A record number of companies are operating employee share schemes, according to analysis by British-based outsourcing business Equiniti.
Equiniti analysed annual data by HM Revenue & Customs and found that 11,850 companies offered such schemes through 2016 to 2017.
This granted options to nearly half a million employees and, with more than eight million awards and purchases of share incentive plan (Sip) shares, the initial value of shares and options granted totalled £3.68bn.
Share incentive plan shares provided income tax and National Insurance contribution relief with an estimated £410m of savings to companies and their employees.
Phil Ainsley, director of employee services at Equiniti, said: "Employee share schemes are a fantastic way for companies to reward and motivate their employees – a core element of the UK labour market DNA.
"Not only do employees benefit from tax efficiencies but they boost engagement within the workforce and encourage both better understanding and proactive decisions in financial planning.
"At a time when there is a squeeze on disposable income, these schemes continue to attract participants who value the financial benefits and flexibility on offer.
"The figures demonstrate the continued popularity and value of share schemes. This year the trends remain strong despite a slight decline in the number of employees receiving shares or granted options, indicating the sensitivity of the figures which can be heavily impacted by scheme changes made by a few big employers.
"The stock market growth over the past year means it is likely many employees will have benefitted financially from their holdings, especially pleasing in the low interest-rate environment.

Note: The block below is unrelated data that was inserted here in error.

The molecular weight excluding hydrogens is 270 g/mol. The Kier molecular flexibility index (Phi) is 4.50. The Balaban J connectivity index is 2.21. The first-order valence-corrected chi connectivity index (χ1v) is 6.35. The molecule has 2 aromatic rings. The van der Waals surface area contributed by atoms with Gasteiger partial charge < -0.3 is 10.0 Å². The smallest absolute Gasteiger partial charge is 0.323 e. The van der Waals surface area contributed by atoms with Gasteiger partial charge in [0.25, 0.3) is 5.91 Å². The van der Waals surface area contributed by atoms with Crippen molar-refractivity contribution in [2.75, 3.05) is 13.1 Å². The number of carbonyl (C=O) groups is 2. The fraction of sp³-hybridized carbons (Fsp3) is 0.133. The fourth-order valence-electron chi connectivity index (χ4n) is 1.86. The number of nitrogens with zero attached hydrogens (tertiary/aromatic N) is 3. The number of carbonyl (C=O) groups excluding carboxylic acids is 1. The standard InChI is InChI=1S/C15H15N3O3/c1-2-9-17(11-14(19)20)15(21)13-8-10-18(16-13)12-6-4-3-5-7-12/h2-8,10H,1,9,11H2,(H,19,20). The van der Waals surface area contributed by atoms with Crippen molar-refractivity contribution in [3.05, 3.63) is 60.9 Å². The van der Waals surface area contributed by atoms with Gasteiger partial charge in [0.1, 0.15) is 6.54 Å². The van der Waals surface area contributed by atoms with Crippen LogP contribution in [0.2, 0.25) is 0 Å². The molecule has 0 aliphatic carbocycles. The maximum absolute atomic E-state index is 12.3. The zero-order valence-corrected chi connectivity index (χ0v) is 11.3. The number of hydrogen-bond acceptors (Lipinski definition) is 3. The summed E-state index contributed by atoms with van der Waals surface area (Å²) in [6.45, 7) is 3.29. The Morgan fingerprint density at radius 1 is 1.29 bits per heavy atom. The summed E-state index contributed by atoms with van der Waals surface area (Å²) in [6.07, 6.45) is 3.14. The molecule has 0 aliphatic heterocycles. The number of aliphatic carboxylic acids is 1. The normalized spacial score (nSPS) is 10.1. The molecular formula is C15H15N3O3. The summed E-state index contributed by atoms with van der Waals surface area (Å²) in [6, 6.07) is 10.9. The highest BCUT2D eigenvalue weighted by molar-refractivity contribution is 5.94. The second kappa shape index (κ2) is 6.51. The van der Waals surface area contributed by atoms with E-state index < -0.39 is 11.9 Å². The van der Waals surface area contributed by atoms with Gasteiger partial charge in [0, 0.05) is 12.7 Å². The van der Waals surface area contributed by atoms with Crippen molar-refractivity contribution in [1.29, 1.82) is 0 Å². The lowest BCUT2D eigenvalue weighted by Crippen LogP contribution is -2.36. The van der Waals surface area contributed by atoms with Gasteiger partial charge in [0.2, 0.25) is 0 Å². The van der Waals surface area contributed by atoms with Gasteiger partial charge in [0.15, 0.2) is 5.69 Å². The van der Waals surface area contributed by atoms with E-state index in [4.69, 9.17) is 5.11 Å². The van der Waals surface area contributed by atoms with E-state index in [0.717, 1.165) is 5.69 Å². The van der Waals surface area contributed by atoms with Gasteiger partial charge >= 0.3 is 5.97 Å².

"We are hopeful that employers not operating these schemes will see their worth, so that more employees are given the chance to gain a stake in their company and share in the wealth they help to create."
Save-as-you-earn (Saye) schemes provided the greatest option benefit to employees with 400,000 granted share options by the 510 companies that operate this sort of scheme.
The initial value of shares granted in 2016 to 2017 totalled £1.99bn with each participating employee holding shares initially worth £5,010.
Enterprise management incentive schemes (EMI), which allow companies to reward selected employees, saw strong growth through the 2016 to 2017 tax year.
The number of companies operating these schemes rose from 8,610 to 9,890 with the initial value of shares reaching £500m, up from £380m the previous tax year, granting options to 27,000 employees.
Martin Bamford, chartered financial planner and accredited later life adviser at Surrey-based Informed Choice, said: "Businesses are increasingly moving towards models where employee ownership is a factor.
"There are lots of examples to suggest that share schemes and other forms of employee ownership really help to improve engagement, resulting in staff satisfaction and higher profitability.
"Employees are motivated by more than simply money, but having a stake in your employer is a good way to shift attitudes away from simply showing up for work each day because you have to."